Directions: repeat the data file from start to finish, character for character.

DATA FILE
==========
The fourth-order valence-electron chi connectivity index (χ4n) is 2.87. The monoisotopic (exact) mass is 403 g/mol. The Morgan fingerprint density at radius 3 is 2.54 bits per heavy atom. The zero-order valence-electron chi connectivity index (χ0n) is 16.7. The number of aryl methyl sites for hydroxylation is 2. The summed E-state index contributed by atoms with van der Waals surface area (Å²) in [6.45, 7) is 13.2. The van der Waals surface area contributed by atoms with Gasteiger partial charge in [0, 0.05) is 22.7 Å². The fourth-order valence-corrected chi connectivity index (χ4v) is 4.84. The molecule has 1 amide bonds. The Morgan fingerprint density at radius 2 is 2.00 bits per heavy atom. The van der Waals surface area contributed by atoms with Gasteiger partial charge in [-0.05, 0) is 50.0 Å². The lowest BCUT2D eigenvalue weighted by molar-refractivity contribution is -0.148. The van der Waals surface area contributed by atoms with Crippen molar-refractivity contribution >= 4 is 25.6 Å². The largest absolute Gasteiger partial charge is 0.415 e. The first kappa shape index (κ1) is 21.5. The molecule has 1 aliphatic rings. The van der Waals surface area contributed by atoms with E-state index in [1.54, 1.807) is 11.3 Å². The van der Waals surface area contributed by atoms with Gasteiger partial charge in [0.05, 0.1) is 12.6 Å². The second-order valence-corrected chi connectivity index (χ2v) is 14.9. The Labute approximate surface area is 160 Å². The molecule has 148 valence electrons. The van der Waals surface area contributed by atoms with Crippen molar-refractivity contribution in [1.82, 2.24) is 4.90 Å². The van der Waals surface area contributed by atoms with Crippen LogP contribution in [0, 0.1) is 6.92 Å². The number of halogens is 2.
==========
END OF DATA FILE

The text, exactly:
The fourth-order valence-electron chi connectivity index (χ4n) is 2.87. The monoisotopic (exact) mass is 403 g/mol. The Morgan fingerprint density at radius 3 is 2.54 bits per heavy atom. The zero-order valence-electron chi connectivity index (χ0n) is 16.7. The number of aryl methyl sites for hydroxylation is 2. The summed E-state index contributed by atoms with van der Waals surface area (Å²) in [6.45, 7) is 13.2. The van der Waals surface area contributed by atoms with Gasteiger partial charge in [0, 0.05) is 22.7 Å². The fourth-order valence-corrected chi connectivity index (χ4v) is 4.84. The molecule has 1 amide bonds. The Morgan fingerprint density at radius 2 is 2.00 bits per heavy atom. The van der Waals surface area contributed by atoms with Gasteiger partial charge in [-0.05, 0) is 50.0 Å². The lowest BCUT2D eigenvalue weighted by molar-refractivity contribution is -0.148. The van der Waals surface area contributed by atoms with Crippen molar-refractivity contribution >= 4 is 25.6 Å². The largest absolute Gasteiger partial charge is 0.415 e. The first kappa shape index (κ1) is 21.5. The molecule has 1 aliphatic rings. The van der Waals surface area contributed by atoms with E-state index in [1.54, 1.807) is 11.3 Å². The van der Waals surface area contributed by atoms with Gasteiger partial charge in [0.05, 0.1) is 12.6 Å². The second-order valence-corrected chi connectivity index (χ2v) is 14.9. The Labute approximate surface area is 160 Å². The molecule has 148 valence electrons. The van der Waals surface area contributed by atoms with Crippen molar-refractivity contribution in [1.82, 2.24) is 4.90 Å². The van der Waals surface area contributed by atoms with Crippen LogP contribution in [0, 0.1) is 6.92 Å². The number of halogens is 2.